There is no doubt that the collective unconscious of the West feels threatened by an overpopulated humanity. Everything contributes to this diffuse feeling :
. The post-pandemic return to life and street crowds suddenly made unbearable by comparison with the calm of the lockdown.
. The highlighting of a non-Western world ten times more numerous than ‘us’, questioning our societies, our identities, our models.
. The environmental obsession having turned humans into systemic enemies of our good Mother Nature.
. The existential crisis linked to the questioning of the humans’ usefulness, neither workers (because of technology) nor consumers (because of pollution).
. The disappearance in the West of social and humanist thinking in favour of environmental and naturalist thinking.
. The growing difficulties of our social systems, crushed under the weight of a 30-year liberal disinvestment, the ageing of the Baby-boomers, and the additional costs linked to the pandemic and its consequences (unemployment, impoverishment, physical and psychiatric illnesses, drugs, etc.).
. The gradual distancing from the world brought about by the rise of borders, the blurred relationship to reality of humans connected to the virtual world, and the control of information, re-launching the classic process of dehumanisation of the ‘Others’, these swarming and threatening faceless masses who come from elsewhere.
. The trans-humanist totalitarianism that is taking hold.
. The fantasies of degrowth that accompany all of this and imply, without daring to say it, a demographic decline to begin with…
Ambient pessimism feeds both on the feeling of growing exasperation with the Others and on the horror that arises from the prospect of the consequences of this feeling, i.e. the gradual acceptance of letting people die (social aim), or even of making them die (geopolitical aim).
We anticipate that over the next 5 to 10 years, hundreds of millions of people will disappear prematurely from the face of the earth in various ways. This great human depletion is in the making as much in the collapse of social systems (discussed below) as in the rise of geopolitical tensions (discussed in the next article).
Food insecurity, hunger
In 2015, the number of deaths per year was estimated at 59 million. An Oxford University study calculates that life expectancy will fall by at least 6 months on average in 29 countries (mainly Europe, the US, and Chile) between 2019 and 2020. Covid is of course a factor in this impressive collapse, but it does not explain everything. For example, the fact that the USA and Lithuania have the highest falls (2.2 and 1.7 years lost in men respectively!) is not explained by a higher incidence of Covid in these populations.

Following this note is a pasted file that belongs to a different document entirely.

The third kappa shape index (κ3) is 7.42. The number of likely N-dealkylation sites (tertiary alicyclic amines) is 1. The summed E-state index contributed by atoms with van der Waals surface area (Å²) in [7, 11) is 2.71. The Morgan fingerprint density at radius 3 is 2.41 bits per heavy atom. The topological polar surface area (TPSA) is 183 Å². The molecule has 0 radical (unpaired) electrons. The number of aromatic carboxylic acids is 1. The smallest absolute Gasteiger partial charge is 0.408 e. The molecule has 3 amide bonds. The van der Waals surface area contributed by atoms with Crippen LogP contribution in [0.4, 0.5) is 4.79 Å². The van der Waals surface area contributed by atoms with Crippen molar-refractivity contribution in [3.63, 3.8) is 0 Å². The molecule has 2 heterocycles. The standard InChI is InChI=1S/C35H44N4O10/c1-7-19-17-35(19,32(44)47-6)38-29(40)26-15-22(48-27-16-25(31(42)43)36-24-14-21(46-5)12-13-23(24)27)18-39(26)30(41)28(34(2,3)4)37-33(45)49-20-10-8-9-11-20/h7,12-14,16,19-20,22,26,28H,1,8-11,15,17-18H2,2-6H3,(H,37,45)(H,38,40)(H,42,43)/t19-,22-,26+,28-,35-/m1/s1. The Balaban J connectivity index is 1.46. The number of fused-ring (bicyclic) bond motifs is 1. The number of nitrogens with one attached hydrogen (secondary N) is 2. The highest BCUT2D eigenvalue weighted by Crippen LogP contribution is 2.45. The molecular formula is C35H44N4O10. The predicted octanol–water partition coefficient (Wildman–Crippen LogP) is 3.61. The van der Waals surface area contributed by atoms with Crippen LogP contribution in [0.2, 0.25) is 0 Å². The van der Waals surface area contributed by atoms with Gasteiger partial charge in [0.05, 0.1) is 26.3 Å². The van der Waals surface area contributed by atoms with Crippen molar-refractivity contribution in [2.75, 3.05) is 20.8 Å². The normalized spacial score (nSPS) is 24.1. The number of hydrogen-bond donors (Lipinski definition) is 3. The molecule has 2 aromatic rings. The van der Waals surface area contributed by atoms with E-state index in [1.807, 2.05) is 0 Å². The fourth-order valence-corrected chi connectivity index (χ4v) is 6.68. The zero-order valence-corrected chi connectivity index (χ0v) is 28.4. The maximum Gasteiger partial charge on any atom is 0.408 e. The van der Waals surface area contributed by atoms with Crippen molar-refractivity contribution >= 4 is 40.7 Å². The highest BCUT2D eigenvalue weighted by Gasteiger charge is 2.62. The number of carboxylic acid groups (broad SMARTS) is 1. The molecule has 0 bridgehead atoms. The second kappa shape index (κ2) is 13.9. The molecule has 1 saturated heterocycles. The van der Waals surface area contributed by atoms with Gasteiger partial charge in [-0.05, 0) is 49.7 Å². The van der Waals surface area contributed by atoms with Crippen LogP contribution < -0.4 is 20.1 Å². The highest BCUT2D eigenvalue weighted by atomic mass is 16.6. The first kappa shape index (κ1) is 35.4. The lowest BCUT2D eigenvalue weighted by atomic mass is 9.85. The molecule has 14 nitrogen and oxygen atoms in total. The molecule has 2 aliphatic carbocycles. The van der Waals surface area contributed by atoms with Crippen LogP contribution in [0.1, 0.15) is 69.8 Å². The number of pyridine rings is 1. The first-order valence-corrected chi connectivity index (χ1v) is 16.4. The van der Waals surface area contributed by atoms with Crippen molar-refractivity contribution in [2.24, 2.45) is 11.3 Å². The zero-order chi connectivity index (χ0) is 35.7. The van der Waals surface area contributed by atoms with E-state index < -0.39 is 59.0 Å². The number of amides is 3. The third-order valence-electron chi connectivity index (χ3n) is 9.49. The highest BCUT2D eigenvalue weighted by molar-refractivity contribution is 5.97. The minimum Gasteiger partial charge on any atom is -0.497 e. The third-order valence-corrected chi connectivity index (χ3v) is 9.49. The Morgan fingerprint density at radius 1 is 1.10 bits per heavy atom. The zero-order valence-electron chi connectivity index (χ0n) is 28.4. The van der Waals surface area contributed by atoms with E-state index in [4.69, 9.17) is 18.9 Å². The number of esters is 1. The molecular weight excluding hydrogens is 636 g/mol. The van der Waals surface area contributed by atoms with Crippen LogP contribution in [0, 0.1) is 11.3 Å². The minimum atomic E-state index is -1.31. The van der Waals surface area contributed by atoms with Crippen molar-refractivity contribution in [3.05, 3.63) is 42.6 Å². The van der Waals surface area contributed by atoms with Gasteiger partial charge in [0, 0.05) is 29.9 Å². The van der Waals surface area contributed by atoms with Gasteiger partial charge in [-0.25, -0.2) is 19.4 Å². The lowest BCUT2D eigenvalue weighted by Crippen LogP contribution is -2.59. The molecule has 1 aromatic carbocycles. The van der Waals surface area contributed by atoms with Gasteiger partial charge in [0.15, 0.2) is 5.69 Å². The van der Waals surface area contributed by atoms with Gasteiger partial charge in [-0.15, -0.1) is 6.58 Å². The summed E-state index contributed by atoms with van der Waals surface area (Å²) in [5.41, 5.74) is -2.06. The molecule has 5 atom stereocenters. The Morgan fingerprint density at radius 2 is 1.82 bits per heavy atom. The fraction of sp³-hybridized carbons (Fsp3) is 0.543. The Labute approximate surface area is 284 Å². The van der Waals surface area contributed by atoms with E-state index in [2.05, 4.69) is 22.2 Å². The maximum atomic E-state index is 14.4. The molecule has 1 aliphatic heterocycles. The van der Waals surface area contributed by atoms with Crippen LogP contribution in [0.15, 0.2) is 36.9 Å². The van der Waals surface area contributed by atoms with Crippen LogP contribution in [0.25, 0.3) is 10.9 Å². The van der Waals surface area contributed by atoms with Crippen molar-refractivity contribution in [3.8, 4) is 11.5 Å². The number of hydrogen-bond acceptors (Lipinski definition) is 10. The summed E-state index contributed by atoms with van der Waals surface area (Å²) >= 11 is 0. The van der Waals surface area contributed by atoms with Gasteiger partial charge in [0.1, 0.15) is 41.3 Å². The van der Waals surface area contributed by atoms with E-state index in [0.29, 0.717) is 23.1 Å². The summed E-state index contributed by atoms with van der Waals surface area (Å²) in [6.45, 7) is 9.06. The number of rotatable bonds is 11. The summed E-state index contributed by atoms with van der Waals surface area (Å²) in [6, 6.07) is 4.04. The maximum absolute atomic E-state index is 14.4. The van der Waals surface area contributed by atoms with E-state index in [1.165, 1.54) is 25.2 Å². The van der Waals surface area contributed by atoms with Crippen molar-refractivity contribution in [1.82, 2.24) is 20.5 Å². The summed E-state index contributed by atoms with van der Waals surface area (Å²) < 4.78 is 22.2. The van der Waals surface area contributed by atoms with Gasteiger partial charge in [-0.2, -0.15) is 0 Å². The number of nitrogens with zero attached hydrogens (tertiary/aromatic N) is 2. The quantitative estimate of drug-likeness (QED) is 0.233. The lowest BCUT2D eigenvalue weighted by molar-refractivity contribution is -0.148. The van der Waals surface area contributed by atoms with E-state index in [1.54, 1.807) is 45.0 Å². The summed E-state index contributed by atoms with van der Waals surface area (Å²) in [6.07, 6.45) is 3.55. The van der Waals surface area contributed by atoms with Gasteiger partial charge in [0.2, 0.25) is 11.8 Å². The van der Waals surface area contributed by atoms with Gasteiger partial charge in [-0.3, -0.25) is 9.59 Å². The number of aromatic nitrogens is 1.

After declining over the past 20 years (largely due to the eradication of poverty in China), global hunger has been on the rise since 2016, affecting around 10% of the world’s population. As early as June 2020, the United Nations raised the alarm, calling for immediate action to prevent “hundreds of millions” of people (we are already there!) from dying of hunger. More recently, there has been talk of 320 million people having lost access to their food needs. The countries affected are Yemen, Syria, Afghanistan, but also Congo, Honduras, India, Brazil and South America…
Figure 1 – Hunger hotspots in the world. Source: GZERO, 2021
According to some calculations, nearly 8 million people have died of hunger since the beginning of the year. By comparison, Covid has killed 5 million people in almost 2 years. But Covid kills indiscriminately, while hunger only kills the poor…
Far be it from us to suggest that our leaders are not sincerely trying to deal with the problem. But they do not hold the purse strings. For example, President Biden boasts about the $10 billion he has managed to find in order to fund a multi-year “Feed the Future” programme to fight world hunger. 10 billion, who are we kidding? Meanwhile, the financial markets are churning out not tens, not hundreds, but thousands of billions… on the same scale as government debts. What can our politicians do in this context?
In the United States, thanks to social aid, the number of people suffering from food insecurity (10.5%) has apparently not increased between 2019 and 2020. But the question remains for 2021, when the supply chain crisis is becoming apparent. Panicked people are emptying shop shelves and stockpiling food at home, exacerbating the problem. Inflation, supply disruptions and food deserts can combine to create a humanitarian disaster in “the richest country in the world”.
In Europe, food insecurity is very unevenly distributed: between 3.5% and 20% depending on the country, with an average of around 7% despite the continent’s wealth and social safety nets.
And the future is bleak. The press unanimously anticipates a worsening of the food crisis, which is of course systematically associated with the climate crisis, against which nothing can be done except to reduce the population or impoverish it in order to finance hypothetical technological futures…
The great resignation, suicides, drugs
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